Monday, August 6, 2012

UV-Vis Analysis of drug released from Polyester

This post is based off of a conversation with a customer. Their details have been removed to protect their confidentiality.

Question:
"...
1) In order to detect low-release levels of our drug, we're sampling the release medium, vacuum drying it, and resuspending in EtOH to concentrate 10-fold prior to spectral analysis. We've noticed that the spectra from the polymer encapsulations has a slightly different shape than pure drug alone. Do you have any information about EtOH solubility of the polymers (definitely extremely low for some) or their UV absorbance spectra in solution? Our drug has [a series of UV/Vis abs peaks], so we're trying to pick optimal wavelengths for analysis on a per-polymer basis. Rough ideas of which wavelength regions should be avoided for each polymer would be very helpful if you already have that data on file. Otherwise we'll set our student to the task of generating standard curves.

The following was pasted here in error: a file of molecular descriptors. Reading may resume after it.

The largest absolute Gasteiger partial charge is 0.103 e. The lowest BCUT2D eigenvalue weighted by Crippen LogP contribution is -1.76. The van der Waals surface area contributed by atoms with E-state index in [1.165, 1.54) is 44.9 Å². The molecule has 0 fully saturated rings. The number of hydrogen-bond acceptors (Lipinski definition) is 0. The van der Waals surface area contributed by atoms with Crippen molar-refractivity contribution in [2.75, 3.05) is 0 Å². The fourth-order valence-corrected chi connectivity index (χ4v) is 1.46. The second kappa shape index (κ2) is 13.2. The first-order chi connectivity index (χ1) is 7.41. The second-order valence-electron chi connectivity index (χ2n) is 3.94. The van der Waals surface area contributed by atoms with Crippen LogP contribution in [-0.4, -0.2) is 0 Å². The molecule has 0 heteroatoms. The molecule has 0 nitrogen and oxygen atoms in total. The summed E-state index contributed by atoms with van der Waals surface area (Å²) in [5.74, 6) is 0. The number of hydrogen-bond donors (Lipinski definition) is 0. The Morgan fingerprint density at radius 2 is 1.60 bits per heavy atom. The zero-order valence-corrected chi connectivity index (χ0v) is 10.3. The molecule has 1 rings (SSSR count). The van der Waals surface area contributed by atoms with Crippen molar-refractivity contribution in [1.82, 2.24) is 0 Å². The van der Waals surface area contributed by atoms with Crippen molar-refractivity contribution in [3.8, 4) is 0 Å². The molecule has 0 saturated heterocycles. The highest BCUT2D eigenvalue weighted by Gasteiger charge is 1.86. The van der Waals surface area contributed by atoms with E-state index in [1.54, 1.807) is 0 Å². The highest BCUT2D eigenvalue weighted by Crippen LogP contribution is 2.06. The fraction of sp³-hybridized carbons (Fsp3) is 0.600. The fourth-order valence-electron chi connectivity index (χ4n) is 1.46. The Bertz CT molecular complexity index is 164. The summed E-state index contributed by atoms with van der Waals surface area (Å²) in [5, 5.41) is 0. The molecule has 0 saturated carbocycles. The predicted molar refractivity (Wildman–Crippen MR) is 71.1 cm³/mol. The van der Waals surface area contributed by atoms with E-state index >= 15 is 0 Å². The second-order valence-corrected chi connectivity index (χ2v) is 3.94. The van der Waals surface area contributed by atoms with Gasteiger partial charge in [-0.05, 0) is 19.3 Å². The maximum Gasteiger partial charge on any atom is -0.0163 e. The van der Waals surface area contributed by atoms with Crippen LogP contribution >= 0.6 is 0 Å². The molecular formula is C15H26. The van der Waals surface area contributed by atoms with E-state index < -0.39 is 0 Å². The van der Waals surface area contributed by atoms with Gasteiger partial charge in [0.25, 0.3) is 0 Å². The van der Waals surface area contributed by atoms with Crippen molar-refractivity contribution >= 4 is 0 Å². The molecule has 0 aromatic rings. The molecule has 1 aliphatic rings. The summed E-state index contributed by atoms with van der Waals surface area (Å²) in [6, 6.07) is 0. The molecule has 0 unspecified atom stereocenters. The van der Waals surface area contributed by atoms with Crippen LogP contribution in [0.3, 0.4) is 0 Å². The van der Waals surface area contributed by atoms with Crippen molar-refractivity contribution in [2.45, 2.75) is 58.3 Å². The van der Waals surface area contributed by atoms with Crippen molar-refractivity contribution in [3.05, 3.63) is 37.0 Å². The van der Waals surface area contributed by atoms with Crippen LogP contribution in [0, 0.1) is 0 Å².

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Answer:
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1.  This is unfortunately a common issue with drug delivery systems.  The high MW polymers have little solubility in ethanol but as they degrade the various oligomers and low MW materials/acid residues that leach out do in fact contribute to UV/Vis abs.  My experience has been that this effect is greater at lower wavelenghts (particularly strong in the 190-250nm) so if you have a few wavelengths to choose from I would suggest the highest wavelength that you can use to avoid this effect as much as possible.  A 100% sure-fire solution to this problem is to measure the drug elution by HPLC which seperates out the polymer oligomers but this method is slower and if you have many samples can be cumbersome.  It's up to you, if you have it available I would suggest 1st HPLC, if not then try to use the highest wavelength you can to avoid the UV/Vis matrix noise.
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